My criteria is subjective, so let the debate begin. Feel free to post your own thoughts in the comment section below. If you want some stats for the season, check out the IAAF’s performance lists. Because both Ivan Tikhon (BLR) and Kirill Ikonnikov (RUS) have pending doping suspensions, I have not included them in the rankings.

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London Olympic Preview: Men’s Hammer Throw

In normal years the hammer throw is already an event where you never fully know what to expect. This year it is even more so. Not only does the exclusion of the hammer throw from the Diamond League mean that the top names have rarely (if at all) faced each other this year, but three of the favorites have only competed in a combined four meets this year. This makes it incredibly hard to see how everyone stacks up and even more interesting to see how it all unfolds starting on Friday. Below you will find an overview of the competition format, profiles of the top athletes, start lists, 2012 performance lists, and predictions. I’ll also be traveling to London and hope to provide even more updates and a preview of the women’s competition in the coming week.

McCullough still has plenty of time to prove himself at the next level, while Henning has already left the sport.

Predicting Success of Young Champions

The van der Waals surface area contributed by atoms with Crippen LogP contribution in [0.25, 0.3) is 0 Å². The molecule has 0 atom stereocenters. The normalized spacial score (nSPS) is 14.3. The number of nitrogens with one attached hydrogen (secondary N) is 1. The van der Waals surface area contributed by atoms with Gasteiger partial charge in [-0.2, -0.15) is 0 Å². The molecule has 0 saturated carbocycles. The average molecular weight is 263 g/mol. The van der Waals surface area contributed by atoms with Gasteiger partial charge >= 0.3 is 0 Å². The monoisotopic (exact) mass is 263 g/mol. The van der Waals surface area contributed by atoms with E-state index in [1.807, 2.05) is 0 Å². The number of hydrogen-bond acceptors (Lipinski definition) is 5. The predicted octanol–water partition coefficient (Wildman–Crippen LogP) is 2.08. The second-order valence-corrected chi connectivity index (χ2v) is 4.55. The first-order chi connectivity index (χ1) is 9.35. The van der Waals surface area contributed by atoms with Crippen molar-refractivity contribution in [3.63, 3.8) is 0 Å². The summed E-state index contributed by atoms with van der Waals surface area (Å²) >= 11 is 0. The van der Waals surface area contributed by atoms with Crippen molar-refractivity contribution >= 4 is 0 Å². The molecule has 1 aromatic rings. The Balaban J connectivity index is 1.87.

I mentioned earlier this week that talent can be hard to identify since it involves so many elements. Yesterday I thought of an even better example to prove this point. Other indicators may not work, but at least you would think that if a kid is good at throwing the hammer, then there is a high chance he will continue to be good. How much more specific of a test can you have than actually throwing the hammer? But after looking back at historical data, the facts don’t even back up this assumption. The best kids are more likely not to be the best adults.

We all know this is the case in America, but that is mostly due to the unique fact that most Americans do not even touch a hammer for the first time before they enroll in a university at age 19. Only one male (Conor McCullough) and one female (Kristin Smith) in the finals at last year’s US Championships had started throwing the hammer before college. But surprisingly this is also the case internationally even though the best international throwers begin training for the hammer at a much younger age.

The highlight of 2012 will no doubt be the Olympic Games in London.